Tuesday, February 12, 2008

Recruiting Wrapup - Sorta, Kinda, Not Really...

No, I'm not dead, nor did I get lost in Key West. I've just been - uh - busy/lazy/preoccupied/parenting/working/flying/playing Wii....


If you've dug deep enough into the bowels of college football blogdom to find my little bend in the colon, then you don't need a recap of LSU's recruiting class of 2008. In fact, the only reason you're here is because you've read everything else and now you have to choose between my blog and Brittany Spears' latest police report. Welcome!

The Tigers put together a damned strong class yet again. Some folks are a little disappointed, mostly because our LB class might be a little weak this year (MIGHT) and we didn't land a high quality RB. And some are getting wrapped up in the Rivals/Scout rankings (11 and 6 respectively). And still others are concerned that Lord Saban landed the #1 class in most rankings.

But, FEAR NOT! LSU's class is probably underrated, even according Rivals' own experts.

I was asked several times by reporters yesterday why LSU didn't capitalize more on its national championship season. After all, they finished ranked No. 11 in recruiting.

My response is that team recruiting rankings are far from foolproof. At some level, I am a guy who helped develop this industry and the coverage of recruiting on the Internet, and I will go on record as saying that team recruiting rankings are not the be-all, end-all.

Let's face it, Saban had a very strong Alabama class to pick from. 2009 promises to return the favor for LSU. And LSU landed 14 of 14 LA prospects that it offered. That is pretty incredible.

As for LB, I think Baker and Theriot are going to be really good in the years ahead. The real question at LB is not the recruiting class, but who steps up to replace Highsmith and Sanders out of the depth chart we already have. As for RB, we're deep (Scott, Williams, Murphy, Holliday, Ridley) for at least a couple more years, and 2009 promises to be a bumper crop of LA-bred talent (Eddie Lacy, Michael Ford, Montrell Conner, Kelvin York), so life is good.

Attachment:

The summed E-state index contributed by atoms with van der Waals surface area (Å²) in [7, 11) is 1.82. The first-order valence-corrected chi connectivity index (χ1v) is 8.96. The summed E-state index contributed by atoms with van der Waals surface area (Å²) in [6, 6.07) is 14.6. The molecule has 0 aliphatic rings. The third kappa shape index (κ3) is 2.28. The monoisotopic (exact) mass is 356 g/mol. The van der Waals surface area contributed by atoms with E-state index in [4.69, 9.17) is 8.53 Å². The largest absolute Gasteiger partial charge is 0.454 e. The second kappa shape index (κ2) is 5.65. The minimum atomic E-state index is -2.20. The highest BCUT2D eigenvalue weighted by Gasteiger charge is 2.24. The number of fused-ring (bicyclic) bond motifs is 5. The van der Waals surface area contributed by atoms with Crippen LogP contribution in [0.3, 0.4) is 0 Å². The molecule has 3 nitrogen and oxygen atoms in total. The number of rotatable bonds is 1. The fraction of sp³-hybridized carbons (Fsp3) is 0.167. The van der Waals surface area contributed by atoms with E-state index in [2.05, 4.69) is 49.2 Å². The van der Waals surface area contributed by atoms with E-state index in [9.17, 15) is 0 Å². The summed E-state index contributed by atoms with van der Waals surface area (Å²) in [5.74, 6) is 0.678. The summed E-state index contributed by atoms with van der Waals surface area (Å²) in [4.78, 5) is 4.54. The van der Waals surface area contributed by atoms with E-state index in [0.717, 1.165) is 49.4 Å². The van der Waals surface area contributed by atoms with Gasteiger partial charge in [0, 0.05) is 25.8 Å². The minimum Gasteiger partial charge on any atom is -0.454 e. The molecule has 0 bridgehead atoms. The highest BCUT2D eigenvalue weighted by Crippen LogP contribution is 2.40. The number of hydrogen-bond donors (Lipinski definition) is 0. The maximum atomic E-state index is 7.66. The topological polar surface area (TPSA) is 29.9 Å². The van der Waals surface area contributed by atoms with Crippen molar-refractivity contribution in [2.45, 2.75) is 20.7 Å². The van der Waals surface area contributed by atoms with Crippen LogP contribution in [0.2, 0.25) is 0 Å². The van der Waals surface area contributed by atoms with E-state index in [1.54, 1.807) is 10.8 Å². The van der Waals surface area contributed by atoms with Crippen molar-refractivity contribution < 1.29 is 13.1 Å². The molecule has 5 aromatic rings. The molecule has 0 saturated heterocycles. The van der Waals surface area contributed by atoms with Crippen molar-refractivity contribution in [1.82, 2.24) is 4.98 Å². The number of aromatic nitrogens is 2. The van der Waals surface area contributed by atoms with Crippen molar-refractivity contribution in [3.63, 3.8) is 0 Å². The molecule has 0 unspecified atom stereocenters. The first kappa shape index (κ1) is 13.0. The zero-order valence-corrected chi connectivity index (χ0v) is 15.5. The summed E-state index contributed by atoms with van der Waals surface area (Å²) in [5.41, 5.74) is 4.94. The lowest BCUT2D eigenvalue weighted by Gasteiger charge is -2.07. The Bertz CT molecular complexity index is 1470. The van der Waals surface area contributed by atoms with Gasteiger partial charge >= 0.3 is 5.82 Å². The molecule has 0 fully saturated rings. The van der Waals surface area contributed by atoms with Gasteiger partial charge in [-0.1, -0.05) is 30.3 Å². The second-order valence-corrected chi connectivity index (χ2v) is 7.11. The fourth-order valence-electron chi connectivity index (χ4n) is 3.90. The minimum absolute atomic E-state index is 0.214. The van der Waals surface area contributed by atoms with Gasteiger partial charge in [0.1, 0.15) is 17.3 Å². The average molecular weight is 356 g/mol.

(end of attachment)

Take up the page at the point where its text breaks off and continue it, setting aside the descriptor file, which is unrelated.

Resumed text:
Overall, this class - barring a rash of academic or legal calamity (everybody, QUICK!! knock on wood!) - will only strengthen what has been and will continue to be an incredibly deep LSU roster. There is some worry that Deangelo Benton may not qualify academically again, and Chris Tolliver seems to be an academic-qualification question in some folks minds as well. So we'll see.

But rather than rehash the class in detail, I'd like to wax philosophic. K? K.

Here are some random thoughts vis-a-vis the recruiting of high school football players.

Al Gore and the Internets

Remember when 99% of your sporting news arrived either rolled up and wrapped in red rubber band on your driveway or stuffed weekly/monthly in your mailbox? Back when Tiger Rag was only available in newsprint, LSU football news travelled to most of us only as fast as a writer could write, a publisher could publish, and a mailman could drive.